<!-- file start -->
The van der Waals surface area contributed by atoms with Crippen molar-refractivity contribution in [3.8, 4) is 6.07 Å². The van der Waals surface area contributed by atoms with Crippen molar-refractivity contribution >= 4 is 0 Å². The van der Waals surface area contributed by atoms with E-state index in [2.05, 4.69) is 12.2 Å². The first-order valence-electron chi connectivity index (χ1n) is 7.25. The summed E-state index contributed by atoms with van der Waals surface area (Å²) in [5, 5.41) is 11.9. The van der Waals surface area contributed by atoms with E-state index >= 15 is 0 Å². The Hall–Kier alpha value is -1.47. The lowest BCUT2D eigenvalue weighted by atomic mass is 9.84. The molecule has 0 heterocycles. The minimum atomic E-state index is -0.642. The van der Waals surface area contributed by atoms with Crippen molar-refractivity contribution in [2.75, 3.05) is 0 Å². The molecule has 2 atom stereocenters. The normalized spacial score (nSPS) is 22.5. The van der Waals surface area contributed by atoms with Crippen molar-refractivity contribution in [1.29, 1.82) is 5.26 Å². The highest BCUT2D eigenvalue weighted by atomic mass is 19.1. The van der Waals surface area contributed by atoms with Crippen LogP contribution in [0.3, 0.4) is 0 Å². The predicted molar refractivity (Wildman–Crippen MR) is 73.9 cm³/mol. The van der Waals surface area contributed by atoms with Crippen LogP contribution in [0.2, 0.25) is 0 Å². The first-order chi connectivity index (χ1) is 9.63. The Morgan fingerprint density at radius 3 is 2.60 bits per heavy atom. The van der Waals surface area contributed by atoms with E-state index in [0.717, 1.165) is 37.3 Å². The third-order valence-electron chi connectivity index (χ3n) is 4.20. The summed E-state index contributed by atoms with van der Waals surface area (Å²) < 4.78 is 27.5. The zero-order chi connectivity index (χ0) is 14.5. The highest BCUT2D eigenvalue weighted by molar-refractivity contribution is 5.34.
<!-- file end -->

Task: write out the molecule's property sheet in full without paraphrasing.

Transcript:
The van der Waals surface area contributed by atoms with Crippen molar-refractivity contribution in [3.8, 4) is 6.07 Å². The van der Waals surface area contributed by atoms with Crippen molar-refractivity contribution >= 4 is 0 Å². The van der Waals surface area contributed by atoms with E-state index in [2.05, 4.69) is 12.2 Å². The first-order valence-electron chi connectivity index (χ1n) is 7.25. The summed E-state index contributed by atoms with van der Waals surface area (Å²) in [5, 5.41) is 11.9. The van der Waals surface area contributed by atoms with E-state index >= 15 is 0 Å². The Hall–Kier alpha value is -1.47. The lowest BCUT2D eigenvalue weighted by atomic mass is 9.84. The molecule has 0 heterocycles. The minimum atomic E-state index is -0.642. The van der Waals surface area contributed by atoms with Crippen molar-refractivity contribution in [2.75, 3.05) is 0 Å². The molecule has 2 atom stereocenters. The normalized spacial score (nSPS) is 22.5. The van der Waals surface area contributed by atoms with Crippen molar-refractivity contribution in [1.29, 1.82) is 5.26 Å². The highest BCUT2D eigenvalue weighted by atomic mass is 19.1. The van der Waals surface area contributed by atoms with Crippen LogP contribution in [0.3, 0.4) is 0 Å². The predicted molar refractivity (Wildman–Crippen MR) is 73.9 cm³/mol. The van der Waals surface area contributed by atoms with Crippen LogP contribution in [0.2, 0.25) is 0 Å². The first-order chi connectivity index (χ1) is 9.63. The Morgan fingerprint density at radius 3 is 2.60 bits per heavy atom. The van der Waals surface area contributed by atoms with E-state index in [0.717, 1.165) is 37.3 Å². The third-order valence-electron chi connectivity index (χ3n) is 4.20. The summed E-state index contributed by atoms with van der Waals surface area (Å²) < 4.78 is 27.5. The zero-order chi connectivity index (χ0) is 14.5. The highest BCUT2D eigenvalue weighted by molar-refractivity contribution is 5.34.